Fishing for Pike: Why Use Lures?

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There’s no doubt about it, in recent years lure fishing has become very fashionable. Big predator brands such as Fox Rage and Savage Gear have contributed to a growing number of anglers that have ditched the mountain of gear that’s associated with even a short session, and instead they’re grabbing a small bag and a handful of lures.

Indeed, for me, this is one of the most appealing aspects of modern-day lure fishing. It’s a quick, convenient, accessible, no fuss, no nonsense approach to getting out on the bank and catching a few pike. If you’ve not got involved in the lure fishing revolution, then this article explains why you should push all the hype to one side and target some pike with lures.

Fly fishing taught me to travel light and be mobile. Something that’s affected all aspects of my fishing.

Now don’t get me wrong, I still like a range of fishing in my life but what I really do not miss is all the gear associated with some forms of fishing – like carp fishing! Sometimes it feels as though I need a barrow built like a tank to manoeuvre around the lake. I’ve spent many years pushing this thing around vast lakes of over 20 acres or more. You’re loading it in and out of the car, and the whole thing can be quite an exhausting operation.

Everything changed for me about 10 years ago when I was invited to a corporate day out learning how to fly fish for trout. I learnt the basics of casting, and before I knew it, I was wondering around the lakes at Chigborough in Essex catching some very hard fighting trout with a minimal amount of equipment.

I enjoyed the tiny amount of kit I needed and the freedom this provided.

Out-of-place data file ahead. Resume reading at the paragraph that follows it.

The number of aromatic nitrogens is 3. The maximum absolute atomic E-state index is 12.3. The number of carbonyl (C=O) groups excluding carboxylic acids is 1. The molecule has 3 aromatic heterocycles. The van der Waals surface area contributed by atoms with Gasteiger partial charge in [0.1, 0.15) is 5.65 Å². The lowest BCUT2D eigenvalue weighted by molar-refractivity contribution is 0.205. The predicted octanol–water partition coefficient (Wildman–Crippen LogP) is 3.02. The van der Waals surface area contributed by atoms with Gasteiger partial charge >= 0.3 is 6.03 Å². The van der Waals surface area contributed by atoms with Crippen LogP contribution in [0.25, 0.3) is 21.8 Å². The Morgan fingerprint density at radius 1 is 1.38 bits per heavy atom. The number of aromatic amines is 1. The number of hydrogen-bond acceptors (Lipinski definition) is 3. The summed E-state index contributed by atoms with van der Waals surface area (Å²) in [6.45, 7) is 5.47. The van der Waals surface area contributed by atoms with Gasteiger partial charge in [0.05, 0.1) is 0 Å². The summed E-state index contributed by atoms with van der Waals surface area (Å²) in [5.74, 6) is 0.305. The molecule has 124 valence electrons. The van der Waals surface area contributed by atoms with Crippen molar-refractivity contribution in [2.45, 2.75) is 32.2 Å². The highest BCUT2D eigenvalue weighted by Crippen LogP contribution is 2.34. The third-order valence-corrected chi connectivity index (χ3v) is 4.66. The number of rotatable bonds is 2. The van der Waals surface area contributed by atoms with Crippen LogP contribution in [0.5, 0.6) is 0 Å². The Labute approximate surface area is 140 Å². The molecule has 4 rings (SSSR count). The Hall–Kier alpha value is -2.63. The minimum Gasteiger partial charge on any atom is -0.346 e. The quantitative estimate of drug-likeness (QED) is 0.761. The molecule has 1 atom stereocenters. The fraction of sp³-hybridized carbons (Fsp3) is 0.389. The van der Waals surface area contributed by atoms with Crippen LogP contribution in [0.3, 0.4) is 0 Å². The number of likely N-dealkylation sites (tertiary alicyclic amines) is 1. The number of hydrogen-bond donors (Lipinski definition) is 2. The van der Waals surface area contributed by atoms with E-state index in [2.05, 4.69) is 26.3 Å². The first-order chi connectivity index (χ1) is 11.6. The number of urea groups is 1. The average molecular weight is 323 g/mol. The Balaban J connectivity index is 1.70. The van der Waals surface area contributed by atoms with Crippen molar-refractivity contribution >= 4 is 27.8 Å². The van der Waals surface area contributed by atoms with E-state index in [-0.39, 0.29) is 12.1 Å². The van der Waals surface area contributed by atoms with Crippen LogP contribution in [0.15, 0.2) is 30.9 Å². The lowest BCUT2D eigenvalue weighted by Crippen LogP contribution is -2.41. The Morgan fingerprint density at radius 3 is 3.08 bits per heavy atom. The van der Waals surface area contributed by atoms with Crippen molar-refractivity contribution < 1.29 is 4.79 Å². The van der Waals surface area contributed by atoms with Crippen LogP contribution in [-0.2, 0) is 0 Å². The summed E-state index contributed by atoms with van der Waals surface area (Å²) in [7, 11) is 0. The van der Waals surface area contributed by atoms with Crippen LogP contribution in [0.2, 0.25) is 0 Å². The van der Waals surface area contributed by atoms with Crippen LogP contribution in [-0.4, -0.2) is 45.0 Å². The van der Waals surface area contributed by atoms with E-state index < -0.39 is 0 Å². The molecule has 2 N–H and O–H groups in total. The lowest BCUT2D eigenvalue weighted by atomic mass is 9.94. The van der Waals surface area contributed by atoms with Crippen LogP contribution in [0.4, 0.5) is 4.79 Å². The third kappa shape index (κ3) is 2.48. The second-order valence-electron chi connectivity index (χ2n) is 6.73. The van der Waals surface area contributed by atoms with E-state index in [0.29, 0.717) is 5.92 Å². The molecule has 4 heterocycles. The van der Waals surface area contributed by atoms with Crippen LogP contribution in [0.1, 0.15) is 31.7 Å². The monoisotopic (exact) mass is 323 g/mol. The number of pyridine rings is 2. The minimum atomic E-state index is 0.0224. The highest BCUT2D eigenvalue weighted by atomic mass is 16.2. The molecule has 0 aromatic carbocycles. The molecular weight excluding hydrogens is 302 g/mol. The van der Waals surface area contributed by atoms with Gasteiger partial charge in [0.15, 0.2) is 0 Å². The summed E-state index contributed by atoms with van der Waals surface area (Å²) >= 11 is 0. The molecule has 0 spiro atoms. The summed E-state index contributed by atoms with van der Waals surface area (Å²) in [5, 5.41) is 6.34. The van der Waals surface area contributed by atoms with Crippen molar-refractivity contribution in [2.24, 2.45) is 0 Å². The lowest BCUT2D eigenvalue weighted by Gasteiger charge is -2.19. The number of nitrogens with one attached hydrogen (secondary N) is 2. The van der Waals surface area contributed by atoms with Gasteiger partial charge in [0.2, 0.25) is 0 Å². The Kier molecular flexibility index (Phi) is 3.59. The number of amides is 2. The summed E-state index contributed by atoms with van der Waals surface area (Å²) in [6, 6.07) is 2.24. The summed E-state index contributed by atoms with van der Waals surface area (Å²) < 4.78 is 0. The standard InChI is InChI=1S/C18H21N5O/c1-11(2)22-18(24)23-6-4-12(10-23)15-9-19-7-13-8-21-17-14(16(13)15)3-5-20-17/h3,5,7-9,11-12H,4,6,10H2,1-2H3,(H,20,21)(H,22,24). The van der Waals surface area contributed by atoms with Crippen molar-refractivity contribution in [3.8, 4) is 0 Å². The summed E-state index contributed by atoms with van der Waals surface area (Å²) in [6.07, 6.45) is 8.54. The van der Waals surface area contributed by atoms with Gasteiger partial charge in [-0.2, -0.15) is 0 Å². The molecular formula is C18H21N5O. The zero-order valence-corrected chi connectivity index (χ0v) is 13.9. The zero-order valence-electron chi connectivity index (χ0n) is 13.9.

Whilst I still very much enjoyed fishing for carp and other coarse fish through the summer (and still do today!) by late autumn, I was nipping out fly fishing and loving every minute of it! I enjoyed the tiny amount of kit I needed and the freedom this provided. I was able to roam around and explore. This lasted for about five years, until the new wave of lure fishing came along, which hooked me almost immediately!

A nice pike caught on a 1 hour session before breakfast!

Of course, lure fishing isn’t really something that’s new. It’s been around years. I remember fishing with spinners, plugs and spoons over 30 years ago. Although looking back now, the gear available was pretty basic. Brands typically associated with bass fishing over the pond have inspired us to become much better lure anglers, and it’s growing all the time. So why is lure fishing becoming so popular and what’s so great about it anyway?

Less kit, more adventure

Lure fishing for pike is excellent for the short session angler, as there is very little time and tackle required. Let’s face it, we’re all busy, we all want to go fishing more, but we just can’t carve out enough time.

Well, when it comes to lure fishing, I’ve been known to go for 45 minutes. It’s now possible to make time, to fit it in where previously you couldn’t. You can keep the small amount of kit in the boot of the car and grab opportunist sessions that fit around your life. It’s a game changer.

Staying on the move definitely keeps things more interesting!

Location, location, location

Pike are everywhere, in lakes, reservoirs, rivers and canals. The number of venues at your disposal are endless. There’s a tremendous amount of scope to get out there, get on the move and explore new waters. Regardless of the approach you use, or the species you’re after, the experts will tell you it’s about location, location, location – and it’s true.

In my opinion, the best way to locate pike is to fish with lures. By travelling light and staying mobile, you can cover lots of water until you find them. It can be so much more effective than plotting up and committing to one specific swim.